Israel scores very high internationally in the reported happiness of its Jewish inhabitants, and government politicians make much of that survey result. On the face of it there is a paradox: the country does not score high on other quality-of-life indicators and is not an easy place to live in. I will report on the construction and record of quality-of-life indicators more generally, on what they tell us about Israel, on currently ongoing research about well-being in the country, and on how the paradox might be understood and resolved.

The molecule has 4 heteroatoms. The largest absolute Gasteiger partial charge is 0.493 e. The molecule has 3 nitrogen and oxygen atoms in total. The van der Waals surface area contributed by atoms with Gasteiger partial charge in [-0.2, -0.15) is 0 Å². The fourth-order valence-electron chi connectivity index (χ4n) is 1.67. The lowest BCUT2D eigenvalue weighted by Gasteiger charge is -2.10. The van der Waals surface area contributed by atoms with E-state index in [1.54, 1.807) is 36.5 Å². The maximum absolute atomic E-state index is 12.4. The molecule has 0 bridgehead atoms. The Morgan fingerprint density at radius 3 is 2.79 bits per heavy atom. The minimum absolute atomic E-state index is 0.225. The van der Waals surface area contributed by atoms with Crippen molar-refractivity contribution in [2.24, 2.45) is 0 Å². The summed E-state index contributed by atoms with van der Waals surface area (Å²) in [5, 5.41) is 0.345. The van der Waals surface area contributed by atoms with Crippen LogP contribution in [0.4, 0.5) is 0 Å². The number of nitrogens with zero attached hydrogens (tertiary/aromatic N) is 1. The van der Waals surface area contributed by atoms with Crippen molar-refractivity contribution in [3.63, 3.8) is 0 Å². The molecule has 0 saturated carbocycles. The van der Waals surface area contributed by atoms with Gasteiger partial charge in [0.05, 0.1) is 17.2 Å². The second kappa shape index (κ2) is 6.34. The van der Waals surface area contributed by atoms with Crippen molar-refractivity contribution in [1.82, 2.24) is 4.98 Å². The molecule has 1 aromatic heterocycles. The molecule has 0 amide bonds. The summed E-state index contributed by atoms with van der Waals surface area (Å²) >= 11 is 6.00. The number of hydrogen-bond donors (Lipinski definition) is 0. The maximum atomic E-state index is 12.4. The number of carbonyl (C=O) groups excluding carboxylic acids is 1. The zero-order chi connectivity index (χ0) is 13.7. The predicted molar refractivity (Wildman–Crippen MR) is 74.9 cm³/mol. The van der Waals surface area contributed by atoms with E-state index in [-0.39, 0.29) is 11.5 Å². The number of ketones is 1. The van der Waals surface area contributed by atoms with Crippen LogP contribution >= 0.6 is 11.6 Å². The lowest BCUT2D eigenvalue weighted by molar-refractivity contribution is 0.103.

About the speaker:
Proffesor Avenr Offer is Chichele Professor of Economic History, University of Oxford, and Fellow of All Souls College, Emeritus. He has written extensively on post-war economic growth, particularly in developed societies, and the challenges that affluence presents to wellbeing. His most recent work is on the strife between neoclassical economics and social democracy, each of them vying to shape the post-war decades. The latest among his many publications are The Challenge of Affluence: Self-control and Well-being in the United States and Britain since 1950 (Oxford University Press, 2006) and, The Nobel Factor: The Prize in Economics, Social Democracy, and the Market Turn (with Gabriel Söderberg, Princeton University Press, 2016).